• ^ a b “Prince goes pop to praise school”. BBC News. 10 May 2000. Retrieved 11 December cite.citation{font-style:inherit}.mw-parser-output .citation q{quotes:”””””””‘””‘”}.mw-parser-output .id-lock-free a,.mw-parser-output .citation .cs1-lock-free a{background-image:url(“//”);background-image:linear-gradient(transparent,transparent),url(“//”);background-repeat:no-repeat;background-size:9px;background-position:right .1em center}.mw-parser-output .id-lock-limited a,.mw-parser-output .id-lock-registration a,.mw-parser-output .citation .cs1-lock-limited a,.mw-parser-output .citation .cs1-lock-registration a{background-image:url(“//”);background-image:linear-gradient(transparent,transparent),url(“//”);background-repeat:no-repeat;background-size:9px;background-position:right .1em center}.mw-parser-output .id-lock-subscription a,.mw-parser-output .citation .cs1-lock-subscription a{background-image:url(“//”);background-image:linear-gradient(transparent,transparent),url(“//”);background-repeat:no-repeat;background-size:9px;background-position:right .1em center}.mw-parser-output .cs1-subscription,.mw-parser-output .cs1-registration{color:#555}.mw-parser-output .cs1-subscription span,.mw-parser-output .cs1-registration span{border-bottom:1px dotted;cursor:help}.mw-parser-output .cs1-ws-icon a{background-image:url(“//”);background-image:linear-gradient(transparent,transparent),url(“//”);background-repeat:no-repeat;background-size:12px;background-position:right .1em center}.mw-parser-output code.cs1-code{color:inherit;background:inherit;border:inherit;padding:inherit}.mw-parser-output .cs1-hidden-error{display:none;font-size:100%}.mw-parser-output .cs1-visible-error{font-size:100%}.mw-parser-output .cs1-maint{display:none;color:#33aa33;margin-left:0.3em}.mw-parser-output .cs1-subscription,.mw-parser-output .cs1-registration,.mw-parser-output .cs1-format{font-size:95%}.mw-parser-output .cs1-kern-left,.mw-parser-output .cs1-kern-wl-left{padding-left:0.2em}.mw-parser-output .cs1-kern-right,.mw-parser-output .cs1-kern-wl-right{padding-right:0.2em}.mw-parser-output .citation .mw-selflink{font-weight:inherit}
  • ^ Kelly Boyer Sagert (1 January 2007). The 1970s. Greenwood Publishing Group. pp. 166?. ISBN 978-0-313-33919-6.
  • ^ Alfred William Cramer (2009). Musicians & Composers of the 20th Century: Gram Parsons-Igor Stravinsky. Salem Press. pp. 1405?1406. ISBN 978-1-58765-516-6.
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  • ^ written by Bennie Benjamin, Gloria Caldwell and Sol Marcus; discussed by Islam in a November 2006 interview
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  • Further reading[edit]

    • Cat Stevens Complete Illustrated Biography & Discography by George Brown, 2006 (finalist for the award for “Best Research in Recorded Rock Music” from the Association for Recorded Sound Collections)
    • My Journey From Cat Stevens to Yusuf Islam by Yusuf Islam (Mountain of Light, 2001), an autobiographical account ISBN 1-900675-35-8,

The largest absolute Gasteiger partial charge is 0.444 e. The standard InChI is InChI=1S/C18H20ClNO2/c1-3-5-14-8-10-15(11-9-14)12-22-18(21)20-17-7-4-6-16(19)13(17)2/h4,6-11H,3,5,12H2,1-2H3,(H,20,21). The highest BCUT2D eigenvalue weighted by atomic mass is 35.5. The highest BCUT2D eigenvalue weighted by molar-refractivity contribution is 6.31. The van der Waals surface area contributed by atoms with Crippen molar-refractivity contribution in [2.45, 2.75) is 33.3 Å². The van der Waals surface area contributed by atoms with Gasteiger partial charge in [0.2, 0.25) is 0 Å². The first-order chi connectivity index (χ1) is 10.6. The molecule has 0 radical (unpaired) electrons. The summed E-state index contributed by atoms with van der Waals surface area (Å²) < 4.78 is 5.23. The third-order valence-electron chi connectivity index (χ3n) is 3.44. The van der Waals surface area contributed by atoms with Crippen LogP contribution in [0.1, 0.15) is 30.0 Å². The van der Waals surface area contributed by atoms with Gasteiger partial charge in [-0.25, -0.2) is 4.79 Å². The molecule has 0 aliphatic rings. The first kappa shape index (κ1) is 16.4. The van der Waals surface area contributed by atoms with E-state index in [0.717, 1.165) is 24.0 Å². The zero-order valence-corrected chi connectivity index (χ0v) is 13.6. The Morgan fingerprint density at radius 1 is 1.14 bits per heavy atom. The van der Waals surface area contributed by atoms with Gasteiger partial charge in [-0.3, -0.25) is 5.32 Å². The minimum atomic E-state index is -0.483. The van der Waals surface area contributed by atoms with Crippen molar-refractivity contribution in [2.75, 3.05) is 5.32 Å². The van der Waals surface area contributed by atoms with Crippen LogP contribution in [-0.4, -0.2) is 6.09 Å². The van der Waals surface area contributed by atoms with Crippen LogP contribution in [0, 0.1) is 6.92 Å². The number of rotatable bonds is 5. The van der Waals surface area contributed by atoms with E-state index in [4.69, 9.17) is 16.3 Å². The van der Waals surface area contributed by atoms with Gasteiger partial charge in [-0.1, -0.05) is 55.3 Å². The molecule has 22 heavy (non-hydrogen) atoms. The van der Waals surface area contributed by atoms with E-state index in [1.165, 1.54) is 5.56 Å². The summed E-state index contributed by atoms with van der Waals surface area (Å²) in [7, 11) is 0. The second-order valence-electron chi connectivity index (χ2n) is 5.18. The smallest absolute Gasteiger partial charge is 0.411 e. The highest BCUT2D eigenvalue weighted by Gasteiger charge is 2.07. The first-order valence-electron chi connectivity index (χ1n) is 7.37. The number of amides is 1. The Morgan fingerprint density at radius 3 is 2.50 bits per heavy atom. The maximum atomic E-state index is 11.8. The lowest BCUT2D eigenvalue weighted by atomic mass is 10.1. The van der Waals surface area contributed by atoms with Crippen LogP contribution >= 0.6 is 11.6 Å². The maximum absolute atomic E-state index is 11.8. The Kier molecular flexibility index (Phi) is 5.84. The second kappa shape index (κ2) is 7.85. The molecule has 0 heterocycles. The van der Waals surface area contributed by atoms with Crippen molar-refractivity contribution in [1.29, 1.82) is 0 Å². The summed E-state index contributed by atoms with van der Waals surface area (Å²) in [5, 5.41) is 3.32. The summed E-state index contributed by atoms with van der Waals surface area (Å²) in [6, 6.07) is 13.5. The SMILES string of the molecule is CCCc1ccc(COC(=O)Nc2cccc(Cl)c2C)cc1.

• Cat Stevens biography by Chris Charlesworth (Proteus, 1985)
    • Cat Stevens/Yusuf Islam by Albert Eigner (Hannibal Verlag GmbH, 2006), a German language biography
    • Why I Still Carry a Guitar by Yusuf Islam (Motivate publishing, 2014)
    • “Cat Stevens Breaks His Silence” Rolling Stone article, 14 June 2000
    • Q&A with Yusuf Islam, Billboard November 2006
    • Q&A with Yusuf Islam, The New York Times Magazine January 2007
    • Andrekos Varnava, “Yusuf Islam (aka Cat Stevens) and his anti-war and pro-peace protest songs: from hippy peace to Islamic peace”, Contemporary British History, vol. 33, no. 4 (2019), pp. 548?572.

    External links[edit]

    • Official website
    • Cat Stevens at AllMusic
    • Cat Stevens on IMDb
    • Small Kindness, Yusuf Islam’s charity

    Live albums

    • Saturnight
    • Majikat

    Spiritual albums

    • The Life of the Last Prophet
    • Prayers of the Last Prophet
    • A Is for Allah
    • I Look I See
    • Footsteps in the Light


    • Greatest Hits
    • Footsteps in the Dark: Greatest Hits, Vol. 2
    • The Very Best of Cat Stevens
    • Gold
    • I Have No Cannons That Roar


    • “I Love My Dog”
    • “Matthew And Son”
    • “I’m Gonna Get Me A Gun”
    • “A Bad Night”
    • “Kitty”
    • “Lovely City (When Do You Laugh)”
    • “Here Comes My Wife”
    • “Where Are You”
    • “Lady D’Arbanville”
    • “Father And Son”
    • “Wild World”
    • “Moonshadow”
    • “Peace Train”
    • “Morning Has Broken”
    • “Another Saturday Night”
    • “Oh Very Young”

    Other songs

    • “Blue Monday”
    • “Boots and Sand”
    • “Don’t Let Me Be Misunderstood”
    • “The First Cut Is The Deepest”
    • “I Think I See The Light”
    • “Here Comes My Baby”
    • “Banapple Gas”
    • “(I Never Wanted) To Be A Star”
    • “If You Want To Sing Out, Sing Out”
    • “Into White”
    • “Trouble”
    • “Where Do The Children Play?”


    • Albums
    • Compilation albums
    • Live albums
    • Songs
    • Songs written by Cat Stevens

    Related topics

    • Discography
    • Harold and Maude (soundtrack)
    • Alun Davies
    • Cat Stevens’ comments about Salman Rushdie
    • Jean Roussel
    • Gerry Conway
    • Bruce Lynch
    • Paul Samwell-Smith
    • Mike Hurst
    • Del Newman
    •   Book
    •   Category